Guide to Work, Study, Travel and Living Abroad  FacebookTwitterGoogle+  
As seen in Transitions Abroad Magazine November/December 2000
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Home Exchanges Abroad

Seven Great Reasons to Home Exchange

1. World Travel Becomes Affordable. Would you like to live in a Hansel and Gretel fairy tale hamlet in southern Germany or spend a month in a Welsh coastal village in the shadow of a 16th century castle? Perhaps your family would prefer a home on Lake Lucerne near the towering peaks of the Swiss Alps. If wanderlust is calling but you fear the costs and hassles of a family vacation in Europe, home exchanging is simple. It eliminates hotel and rental car bills and minimizes restaurant expenses.

2. Exchanging is a Cultural Adventure. Aside from the obvious budgetary advantages, home exchanging offers a chance to temporarily be a part of a community. Living in a home abroad immerses us in the country’s style of living, forcing us to question some common U.S. lifestyle choices—such as two cars, several televisions, and double ovens. Meeting and interacting with the neighbors is a valuable part of the experience of living abroad, turning vacations into cultural adventures.

When we exchanged with a family near Munich, Germany, we attended the neighborhood’s annual block party. For this weekend the neighbors park their cars on the streets and turn their garages into areas for barbecues, picnics, dancing, and games.

3. Homes Offer Spacious Comforts. Touring can be exhausting when you have to deal with cranky kids and a time crunch. It is relaxing to come home at the end of a busy day, make your own meal the way you like it, and climb into the same bed each night. Traveling with children is not a chore when you have enough room to spread out and get comfortable.

We found ample room near Lyon, France, where we exchanged with a family who had restored an 18th century farm house. After a day of touring and togetherness, our family dispersed as quickly as marbles on a hardwood floor. The younger children splashed in the pool or collected apples in the orchard. Our teenager blared music on her headset in her room while writing letters to her boyfriend. My husband and I relaxed with a glass of local Chardonnay and a country brie in the garden, and planned the next day’s excursion.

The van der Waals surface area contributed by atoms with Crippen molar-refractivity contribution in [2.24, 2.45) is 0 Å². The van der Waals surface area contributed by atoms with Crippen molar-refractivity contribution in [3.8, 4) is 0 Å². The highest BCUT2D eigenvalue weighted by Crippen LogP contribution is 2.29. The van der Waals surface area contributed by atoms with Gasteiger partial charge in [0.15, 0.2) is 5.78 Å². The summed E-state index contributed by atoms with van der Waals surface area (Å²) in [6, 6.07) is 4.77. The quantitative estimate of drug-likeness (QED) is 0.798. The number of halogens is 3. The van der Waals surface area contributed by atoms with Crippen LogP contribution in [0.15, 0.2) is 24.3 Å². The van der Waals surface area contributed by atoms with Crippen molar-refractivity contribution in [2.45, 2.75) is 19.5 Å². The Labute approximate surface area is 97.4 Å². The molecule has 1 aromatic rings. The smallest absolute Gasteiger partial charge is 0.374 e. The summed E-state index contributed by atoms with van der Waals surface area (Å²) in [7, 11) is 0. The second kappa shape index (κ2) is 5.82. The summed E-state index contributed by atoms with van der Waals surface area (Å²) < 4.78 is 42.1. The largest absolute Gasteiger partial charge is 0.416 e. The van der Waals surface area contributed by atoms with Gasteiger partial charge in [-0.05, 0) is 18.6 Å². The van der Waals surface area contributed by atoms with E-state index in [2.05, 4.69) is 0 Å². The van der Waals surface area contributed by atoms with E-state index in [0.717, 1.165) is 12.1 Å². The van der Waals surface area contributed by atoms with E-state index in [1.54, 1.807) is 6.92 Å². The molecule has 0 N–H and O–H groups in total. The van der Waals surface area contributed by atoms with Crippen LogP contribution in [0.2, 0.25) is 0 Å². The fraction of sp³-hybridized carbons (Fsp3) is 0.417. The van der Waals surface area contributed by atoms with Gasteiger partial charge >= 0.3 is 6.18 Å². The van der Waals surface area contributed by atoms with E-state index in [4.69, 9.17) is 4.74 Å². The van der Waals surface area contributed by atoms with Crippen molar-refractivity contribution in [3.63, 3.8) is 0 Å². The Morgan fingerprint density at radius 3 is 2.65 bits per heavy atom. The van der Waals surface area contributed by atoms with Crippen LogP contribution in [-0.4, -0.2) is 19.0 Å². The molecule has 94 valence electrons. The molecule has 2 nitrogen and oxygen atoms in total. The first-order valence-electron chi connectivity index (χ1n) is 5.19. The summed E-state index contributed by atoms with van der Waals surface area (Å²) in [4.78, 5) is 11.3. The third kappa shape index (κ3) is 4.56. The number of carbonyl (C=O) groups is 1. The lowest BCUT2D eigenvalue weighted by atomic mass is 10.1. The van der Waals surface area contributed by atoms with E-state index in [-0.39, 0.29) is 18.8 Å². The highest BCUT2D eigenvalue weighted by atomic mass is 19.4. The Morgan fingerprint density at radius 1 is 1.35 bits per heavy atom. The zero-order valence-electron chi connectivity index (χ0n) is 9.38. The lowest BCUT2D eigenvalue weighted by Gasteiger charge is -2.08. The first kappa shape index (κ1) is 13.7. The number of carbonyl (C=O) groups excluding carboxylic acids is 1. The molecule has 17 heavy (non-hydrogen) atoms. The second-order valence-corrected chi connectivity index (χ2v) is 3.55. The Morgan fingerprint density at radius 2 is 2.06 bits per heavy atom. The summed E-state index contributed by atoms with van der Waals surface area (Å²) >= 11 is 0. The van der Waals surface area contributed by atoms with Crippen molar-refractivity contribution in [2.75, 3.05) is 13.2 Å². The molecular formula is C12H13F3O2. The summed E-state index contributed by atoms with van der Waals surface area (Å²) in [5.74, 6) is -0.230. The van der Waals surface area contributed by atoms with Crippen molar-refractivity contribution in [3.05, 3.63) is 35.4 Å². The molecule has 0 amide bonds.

4. Choose Your Location. Choosing a central town with good highway access for day trips is helpful. Picturesque locations that are not easily accessible may initially sound enticing but discourage spontaneous side trips.

Locating ourselves south of Munich, off the autobahn, offered us access to a variety of excursions around the compass.

5. Eliminate Car Rentals. Beyond the exchange of living quarters, we often exchange automobiles. Though insurance coverage varies, many policies cover any responsible adult driver. Our agent asks that we send him a letter of permission with a copy of the authorized user’s driver’s licenses proving that they were over age 25. We agree in advance with our guests that in the case of an accident the user would pay the cost of the deductible.

6. Meet the People of the Country. In a home exchange, families usually identify a contact person such as a neighbor or relative who is available to answer questions, show you how the appliances work, and offer information on the area. Often these unofficial concierges go beyond simple instruction and assume the role of ambassador, treating you as a visiting dignitary.

In Switzerland our hosts’ brother volunteered to guide us through an outdoor historical museum of Swiss culture. Although we could have visited the museum without him, it was fun to hear his humorous comments the Swiss.

7. It’s Easy to Do. The Internet offers numerous listings of both free and fee services agencies. Access them by entering the keyword search “home exchange” and start browsing. List your personal information with the ones that match your style, including deal breakers such as smoking preferences. You can also contact some of the larger networks such as Intervac, 800-756-4663, and HomeLink, 800-638-3841 by phone.

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